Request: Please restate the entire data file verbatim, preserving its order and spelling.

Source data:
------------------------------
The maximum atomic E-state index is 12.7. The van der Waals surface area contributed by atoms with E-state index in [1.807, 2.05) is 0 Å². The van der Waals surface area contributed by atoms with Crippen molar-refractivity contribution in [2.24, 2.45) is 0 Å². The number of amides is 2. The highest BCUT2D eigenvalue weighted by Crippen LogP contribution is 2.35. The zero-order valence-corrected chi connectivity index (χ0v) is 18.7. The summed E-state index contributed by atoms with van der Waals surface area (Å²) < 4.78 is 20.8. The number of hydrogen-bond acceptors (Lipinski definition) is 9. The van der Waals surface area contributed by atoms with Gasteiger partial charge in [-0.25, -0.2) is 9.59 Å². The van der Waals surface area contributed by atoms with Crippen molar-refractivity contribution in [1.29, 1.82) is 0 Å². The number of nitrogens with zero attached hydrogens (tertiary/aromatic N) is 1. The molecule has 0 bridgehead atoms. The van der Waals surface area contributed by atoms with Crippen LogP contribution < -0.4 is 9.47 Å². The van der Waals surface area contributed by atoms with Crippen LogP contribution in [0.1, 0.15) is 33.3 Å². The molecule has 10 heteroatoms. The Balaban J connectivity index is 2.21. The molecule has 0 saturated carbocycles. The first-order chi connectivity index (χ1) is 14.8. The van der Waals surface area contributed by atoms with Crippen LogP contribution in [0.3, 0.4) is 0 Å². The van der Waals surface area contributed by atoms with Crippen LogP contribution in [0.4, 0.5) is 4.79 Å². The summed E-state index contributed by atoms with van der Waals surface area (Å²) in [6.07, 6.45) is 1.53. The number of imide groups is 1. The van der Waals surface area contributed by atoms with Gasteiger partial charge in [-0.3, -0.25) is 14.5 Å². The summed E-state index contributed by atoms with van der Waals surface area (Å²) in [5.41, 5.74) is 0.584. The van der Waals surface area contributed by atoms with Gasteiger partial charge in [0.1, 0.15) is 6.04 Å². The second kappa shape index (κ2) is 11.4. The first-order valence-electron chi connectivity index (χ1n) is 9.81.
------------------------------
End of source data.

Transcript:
The maximum atomic E-state index is 12.7. The van der Waals surface area contributed by atoms with E-state index in [1.807, 2.05) is 0 Å². The van der Waals surface area contributed by atoms with Crippen molar-refractivity contribution in [2.24, 2.45) is 0 Å². The number of amides is 2. The highest BCUT2D eigenvalue weighted by Crippen LogP contribution is 2.35. The zero-order valence-corrected chi connectivity index (χ0v) is 18.7. The summed E-state index contributed by atoms with van der Waals surface area (Å²) < 4.78 is 20.8. The number of hydrogen-bond acceptors (Lipinski definition) is 9. The van der Waals surface area contributed by atoms with Gasteiger partial charge in [-0.25, -0.2) is 9.59 Å². The van der Waals surface area contributed by atoms with Crippen molar-refractivity contribution in [1.29, 1.82) is 0 Å². The number of nitrogens with zero attached hydrogens (tertiary/aromatic N) is 1. The molecule has 0 bridgehead atoms. The van der Waals surface area contributed by atoms with Crippen LogP contribution < -0.4 is 9.47 Å². The van der Waals surface area contributed by atoms with Crippen LogP contribution in [0.1, 0.15) is 33.3 Å². The molecule has 10 heteroatoms. The Balaban J connectivity index is 2.21. The molecule has 0 saturated carbocycles. The first-order chi connectivity index (χ1) is 14.8. The van der Waals surface area contributed by atoms with Crippen LogP contribution in [0.3, 0.4) is 0 Å². The van der Waals surface area contributed by atoms with Crippen LogP contribution in [0.4, 0.5) is 4.79 Å². The summed E-state index contributed by atoms with van der Waals surface area (Å²) in [6.07, 6.45) is 1.53. The number of imide groups is 1. The van der Waals surface area contributed by atoms with Gasteiger partial charge in [-0.3, -0.25) is 14.5 Å². The summed E-state index contributed by atoms with van der Waals surface area (Å²) in [5.41, 5.74) is 0.584. The van der Waals surface area contributed by atoms with Gasteiger partial charge in [0.1, 0.15) is 6.04 Å². The second kappa shape index (κ2) is 11.4. The first-order valence-electron chi connectivity index (χ1n) is 9.81.